The misuse of prescription drugs is endemic in the US. A 2014 survey by the Substance Abuse and Mental Health Services Administration (SAMHSA) indicated that about 15 million people aged 12 or older used prescription drugs non-medically in the previous year. It also found that as many as 6.5 million people did so in a month.
But the US is not alone. A paper, published in the journal BMC Psychiatry in 2016 and based on a survey of over 20,000 people across Europe, suggested almost one in 10 aged 18 or older admitted to a lifetime pattern of stimulant abuse.
The highly respected, UK-based New Scientist magazine called the problem a ‘Public Health disaster.’
Should it be called the same in North America? Put simply, yes. SAMHSA’s research also highlighted the fact that nearly one in five teenagers have used prescription drugs to get high. Pain relief, stimulant and tranquilizing drugs were most commonly used for this purpose.
What is prescription drug abuse?
Prescription drug abuse is the use – either intentionally or by accident – of prescription medications for purposes other than those prescribed. This includes taking someone else’s prescription medications to relieve pain, for instance, increasing the dose of prescribed medications without a doctor’s consent and the use of medications as an alternative to illegal drugs.
All three types of misuse can cause serious complications – falls and fractures in older adults, for example. This behavior can also lead to injection drug use with the resulting risk of infections such as hepatitis C and HIV. Sadly, consequences also include overdose and death. Furthermore, long term abuse can lead to addiction and alteration of brain function.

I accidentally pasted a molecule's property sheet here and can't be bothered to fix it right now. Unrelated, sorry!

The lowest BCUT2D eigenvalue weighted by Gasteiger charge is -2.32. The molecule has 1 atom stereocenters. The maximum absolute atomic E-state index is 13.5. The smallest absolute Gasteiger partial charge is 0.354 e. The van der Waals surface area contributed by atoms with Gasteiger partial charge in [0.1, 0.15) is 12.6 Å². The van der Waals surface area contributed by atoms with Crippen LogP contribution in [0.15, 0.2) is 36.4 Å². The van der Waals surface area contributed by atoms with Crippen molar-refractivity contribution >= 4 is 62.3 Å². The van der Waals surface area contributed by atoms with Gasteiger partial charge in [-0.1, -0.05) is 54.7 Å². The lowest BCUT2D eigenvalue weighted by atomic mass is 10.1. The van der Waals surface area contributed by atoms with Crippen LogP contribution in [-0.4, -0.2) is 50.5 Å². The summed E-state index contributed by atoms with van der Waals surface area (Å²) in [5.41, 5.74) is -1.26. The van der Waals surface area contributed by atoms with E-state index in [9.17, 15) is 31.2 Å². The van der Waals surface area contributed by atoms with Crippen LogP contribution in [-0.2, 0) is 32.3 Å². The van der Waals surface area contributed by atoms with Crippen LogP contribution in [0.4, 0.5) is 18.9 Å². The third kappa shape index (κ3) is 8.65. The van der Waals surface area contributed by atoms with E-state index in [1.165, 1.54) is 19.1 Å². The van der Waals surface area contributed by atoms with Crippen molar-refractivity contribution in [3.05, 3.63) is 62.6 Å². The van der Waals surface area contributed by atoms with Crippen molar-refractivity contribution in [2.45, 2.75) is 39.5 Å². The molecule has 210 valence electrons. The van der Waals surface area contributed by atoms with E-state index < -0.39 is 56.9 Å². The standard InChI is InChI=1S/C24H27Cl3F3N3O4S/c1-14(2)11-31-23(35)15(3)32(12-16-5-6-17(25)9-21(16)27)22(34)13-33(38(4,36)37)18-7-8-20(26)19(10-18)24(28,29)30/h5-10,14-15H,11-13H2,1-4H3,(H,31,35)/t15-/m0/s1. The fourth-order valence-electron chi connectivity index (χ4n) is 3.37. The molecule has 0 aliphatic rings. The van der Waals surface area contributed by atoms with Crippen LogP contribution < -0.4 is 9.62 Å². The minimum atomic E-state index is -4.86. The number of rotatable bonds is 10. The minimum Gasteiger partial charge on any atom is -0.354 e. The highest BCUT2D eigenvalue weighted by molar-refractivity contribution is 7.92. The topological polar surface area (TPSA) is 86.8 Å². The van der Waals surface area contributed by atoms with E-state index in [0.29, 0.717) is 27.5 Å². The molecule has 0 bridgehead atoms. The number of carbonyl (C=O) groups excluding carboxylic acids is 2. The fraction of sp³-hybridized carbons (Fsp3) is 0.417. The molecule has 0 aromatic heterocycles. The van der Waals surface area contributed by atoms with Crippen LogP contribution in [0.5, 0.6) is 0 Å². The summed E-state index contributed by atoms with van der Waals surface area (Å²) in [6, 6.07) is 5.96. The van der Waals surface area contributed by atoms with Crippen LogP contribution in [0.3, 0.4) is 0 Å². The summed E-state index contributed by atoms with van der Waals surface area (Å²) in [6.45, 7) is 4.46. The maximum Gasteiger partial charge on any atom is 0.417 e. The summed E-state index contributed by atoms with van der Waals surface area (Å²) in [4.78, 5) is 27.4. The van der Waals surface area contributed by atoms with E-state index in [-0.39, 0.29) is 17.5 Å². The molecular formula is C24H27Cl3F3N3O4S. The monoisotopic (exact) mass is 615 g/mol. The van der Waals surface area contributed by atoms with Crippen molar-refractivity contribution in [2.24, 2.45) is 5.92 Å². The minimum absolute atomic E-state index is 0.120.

The day to day reality behind the numbers
To put the problem another way, prescription drugs are misused and abused more often than any other substance, except marijuana and alcohol. Little wonder then, that the sale of prescription drugs – such as opioid analgesics (pain relief drugs) – increased nearly four-fold between 1999 and 2010. Not surprisingly, there was an almost four-fold increase in opioid overdose deaths and substance abuse treatment admissions during that time.
Part of the issue of prescription drug abuse is availability. They are simply easier to get hold of than the illegal alternatives. In addition, many believe they are not dangerous.
But not only is prescription drug abuse always harmful but, according to the US Department of Justice, it’s illegal.
Would you know if someone was abusing prescription drugs?
If you’re worried about a spouse, sibling, parent, child, friend or colleague look out for these signs:
*drowsiness – abusers start falling asleep at inappropriate times
*sleep – habits can change from non-existent to prolonged
*hygiene – what was once important, like showering, stops being so
*flu-like symptoms – nausea, fever and headaches can become common
*weight loss – metabolic changes can cause this
*energy levels – lethargy sets in, activity becomes curtailed
*decreased libido – caused by lower testosterone and estrogen levels
*old habits – the person may, for example, begin smoking again
*relationships – friendships that were once important may fall away
*theft – missing items may be pawned to pay for a habit
*finances – habit expenditure leads to unexplained overspending, debts or borrowings
*reliability – attendance at education, work or family gatherings suffers.
It’s a troublesome but treatable problem
If you – or someone you care about – has an issue with prescription drug abuse, seek medical advice immediately. It’s not easy to admit to having this kind of problem. However, as the numbers above indicate, you’re not alone. And the problem is a lot easier to deal with sooner rather than later.